• telstra covers huge areas where optus and vodaphone dont. so why exclude those people from knowing about the telstra plans? i use 60gb telstra because nothing else is available, and its great.

  • Interested to know what patch lead and aerial combo also to use with the Optus/netgear ac800s router.

  • The opening paragraph of this article has a MAJOR error.
    No-one is getting the Real Fibre To The Premises National Broadband Network anymore.
    What is being inflicted on the Australian public is the Liebral Party National Fraudband Notwork (the fake NBN notwork).
    For anyone to get the Real NBN, they need to hunt for a property for sale or rent, in an FSAM area that has the Real NBN. Live anywhere else in Australia and all that is, or will be, available is the LPNFN.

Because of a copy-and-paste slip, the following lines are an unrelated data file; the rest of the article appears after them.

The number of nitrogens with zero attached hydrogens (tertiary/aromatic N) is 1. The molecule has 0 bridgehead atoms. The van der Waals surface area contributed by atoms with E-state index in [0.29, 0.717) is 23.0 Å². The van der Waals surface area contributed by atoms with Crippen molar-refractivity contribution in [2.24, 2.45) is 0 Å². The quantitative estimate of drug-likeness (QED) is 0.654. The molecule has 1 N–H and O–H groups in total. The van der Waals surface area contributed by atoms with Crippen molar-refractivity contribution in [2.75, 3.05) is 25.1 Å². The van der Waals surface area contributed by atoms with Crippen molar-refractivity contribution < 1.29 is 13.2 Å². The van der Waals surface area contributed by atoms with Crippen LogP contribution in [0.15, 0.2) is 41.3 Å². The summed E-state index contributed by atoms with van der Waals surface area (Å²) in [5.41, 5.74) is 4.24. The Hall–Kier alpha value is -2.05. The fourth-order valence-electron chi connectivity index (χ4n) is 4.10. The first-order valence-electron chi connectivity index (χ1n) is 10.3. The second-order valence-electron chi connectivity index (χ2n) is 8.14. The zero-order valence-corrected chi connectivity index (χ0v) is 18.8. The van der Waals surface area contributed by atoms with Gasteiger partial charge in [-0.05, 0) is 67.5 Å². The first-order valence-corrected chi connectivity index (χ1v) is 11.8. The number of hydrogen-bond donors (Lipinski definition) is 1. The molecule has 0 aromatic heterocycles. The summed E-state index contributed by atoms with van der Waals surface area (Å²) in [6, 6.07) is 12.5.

• Jeni. I connected to 100Mb FTTC 2 months ago. Consistently do ~97Mb per second on the LPNFN. Would this not be ok for you? I recognise others on FTN won't have this experience.

      • Festivus, FTTC is still the LPNFN. It is NOT the Real NBN. Anything other than FTTP is NOT the Real NBN. No amount of spin will change that.
        edit: fix typo

      • FTTC is, for the vast majority of people connected via this technology, perfectly adequate, as is FTTB etc.

        FTTN is a travesty and should be overbuilt with FTTC as a priority.

  • I was on adsl2 and only recently found out about 4G wireless broadband
    NBN isn't an option for me
    Purchased an omnidirectional antenna
    Now on 2300mhz only I see speeds of 70+ even during evening peak
    Best decision I've made